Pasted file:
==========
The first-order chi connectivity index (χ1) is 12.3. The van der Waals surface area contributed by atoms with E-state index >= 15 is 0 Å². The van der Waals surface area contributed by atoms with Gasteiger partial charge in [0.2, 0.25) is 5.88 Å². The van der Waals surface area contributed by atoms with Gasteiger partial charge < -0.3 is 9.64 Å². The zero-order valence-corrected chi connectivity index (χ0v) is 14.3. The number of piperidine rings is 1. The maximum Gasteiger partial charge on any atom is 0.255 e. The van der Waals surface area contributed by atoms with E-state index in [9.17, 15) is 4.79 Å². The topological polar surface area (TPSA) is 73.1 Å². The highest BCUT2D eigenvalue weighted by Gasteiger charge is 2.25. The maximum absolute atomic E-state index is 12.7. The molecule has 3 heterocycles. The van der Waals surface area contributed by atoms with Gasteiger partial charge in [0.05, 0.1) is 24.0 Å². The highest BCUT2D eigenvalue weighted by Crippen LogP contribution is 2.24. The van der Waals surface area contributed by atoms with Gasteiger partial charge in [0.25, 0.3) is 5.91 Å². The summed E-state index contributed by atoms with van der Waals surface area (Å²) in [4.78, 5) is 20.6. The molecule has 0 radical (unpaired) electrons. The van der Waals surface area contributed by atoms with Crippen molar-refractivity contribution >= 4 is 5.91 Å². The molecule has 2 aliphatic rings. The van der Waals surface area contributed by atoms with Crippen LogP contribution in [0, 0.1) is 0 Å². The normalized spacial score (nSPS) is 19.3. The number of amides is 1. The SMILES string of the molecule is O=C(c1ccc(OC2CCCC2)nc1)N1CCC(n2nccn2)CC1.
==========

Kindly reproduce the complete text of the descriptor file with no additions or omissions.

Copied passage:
The first-order chi connectivity index (χ1) is 12.3. The van der Waals surface area contributed by atoms with E-state index >= 15 is 0 Å². The van der Waals surface area contributed by atoms with Gasteiger partial charge in [0.2, 0.25) is 5.88 Å². The van der Waals surface area contributed by atoms with Gasteiger partial charge < -0.3 is 9.64 Å². The zero-order valence-corrected chi connectivity index (χ0v) is 14.3. The number of piperidine rings is 1. The maximum Gasteiger partial charge on any atom is 0.255 e. The van der Waals surface area contributed by atoms with E-state index in [9.17, 15) is 4.79 Å². The topological polar surface area (TPSA) is 73.1 Å². The highest BCUT2D eigenvalue weighted by Gasteiger charge is 2.25. The maximum absolute atomic E-state index is 12.7. The molecule has 3 heterocycles. The van der Waals surface area contributed by atoms with Gasteiger partial charge in [0.05, 0.1) is 24.0 Å². The highest BCUT2D eigenvalue weighted by Crippen LogP contribution is 2.24. The van der Waals surface area contributed by atoms with Gasteiger partial charge in [0.25, 0.3) is 5.91 Å². The summed E-state index contributed by atoms with van der Waals surface area (Å²) in [4.78, 5) is 20.6. The molecule has 0 radical (unpaired) electrons. The van der Waals surface area contributed by atoms with Crippen molar-refractivity contribution >= 4 is 5.91 Å². The molecule has 2 aliphatic rings. The van der Waals surface area contributed by atoms with Crippen LogP contribution in [0, 0.1) is 0 Å². The normalized spacial score (nSPS) is 19.3. The number of amides is 1. The SMILES string of the molecule is O=C(c1ccc(OC2CCCC2)nc1)N1CCC(n2nccn2)CC1.